Yesterday, The U.S. Senate HELP Subcommittee on Children and Families held a hearing on child abuse, which Sen. Bob Casey requested back in November in the wake of the Penn State sexual abuse scandal. The purpose of this hearing was to examine child abuse laws to determine whether or not all adults should be mandated to report any suspected abuse or neglect of minors. The committee heard testimony from child sex abuse victims and advocates.
The hearing also follows legislation introduced by Sen. Casey. He proposed the Speak Up to Protect Every Abused Kid (Speak Up) Act of 2011, which mandates reporting of suspected abuse and neglect, and requires awareness training for those "most likely to witness abuse." Additionally, on December 8th, Rep. Yvette Clarke sponsored an amendment to CAPTA (H.R. 3617) that would require states receiving CAPTA funding to enact laws imposing criminal penalties on people who know about abuse or neglect and fail to report it.
All of this attention falls amid the controversy at Penn State and recently released data from the federal Department of Health and Human Services that reports decreasing numbers of abused and neglected children over the last five years. This data, while positive, can cause controversy when legislation like the CAPTA amendment and Stand Up Act are on the table, as the need for such attention may be disputed.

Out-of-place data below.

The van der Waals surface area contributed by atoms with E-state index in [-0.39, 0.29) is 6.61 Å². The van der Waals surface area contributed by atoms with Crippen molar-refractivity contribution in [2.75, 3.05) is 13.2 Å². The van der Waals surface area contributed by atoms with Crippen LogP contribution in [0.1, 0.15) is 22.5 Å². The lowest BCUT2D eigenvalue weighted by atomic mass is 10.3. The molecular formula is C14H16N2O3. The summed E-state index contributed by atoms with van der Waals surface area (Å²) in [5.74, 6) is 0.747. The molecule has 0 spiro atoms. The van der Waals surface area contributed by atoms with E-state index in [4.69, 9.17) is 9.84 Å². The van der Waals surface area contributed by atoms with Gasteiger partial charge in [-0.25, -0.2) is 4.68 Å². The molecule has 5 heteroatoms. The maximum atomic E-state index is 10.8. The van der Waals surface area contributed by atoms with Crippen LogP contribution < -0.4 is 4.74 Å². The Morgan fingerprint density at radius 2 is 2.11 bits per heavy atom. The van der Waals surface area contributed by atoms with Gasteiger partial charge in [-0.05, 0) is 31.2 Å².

Furthermore, yesterday's hearing and Sen. Casey's porposed legislation have received arguments from some child advocates who feel that blanket mandated reporting laws may cause more harm to children than provide added protection. As reported today by Time, mandated reporting by all adults could:
"...increase the chance of false accounts of child abuse: Examinations to check for sexual abuse...can sometimes produce false allegations from young children who haven't been abused. The ensuing investigation can then traumatize children, or worse, place them needlessly in foster care."
To say the least, these claims and this topic deserve attention and discussion at all levels of the child welfare system, including among policymakers. Social workers and other child welfare professionals are already mandated reporters, the requirement being key to increasing safety for the children and families with whom they work. Safety is an important part of this topic. In many ways, safety goes beyond protection because safety is about building a system for the child and family that can sustain a healthy environment for everyone involved - providing protection is only one component of increasing safety.
Within Casey and Clarke's proposed legislation, what will promote safety the most? With the mix of contradicting information and views in the policymaking, child welfare, child advocacy, and child protection fields - how can these groups work together and determine the best course of action for these children?
Find more on mandated reporting here!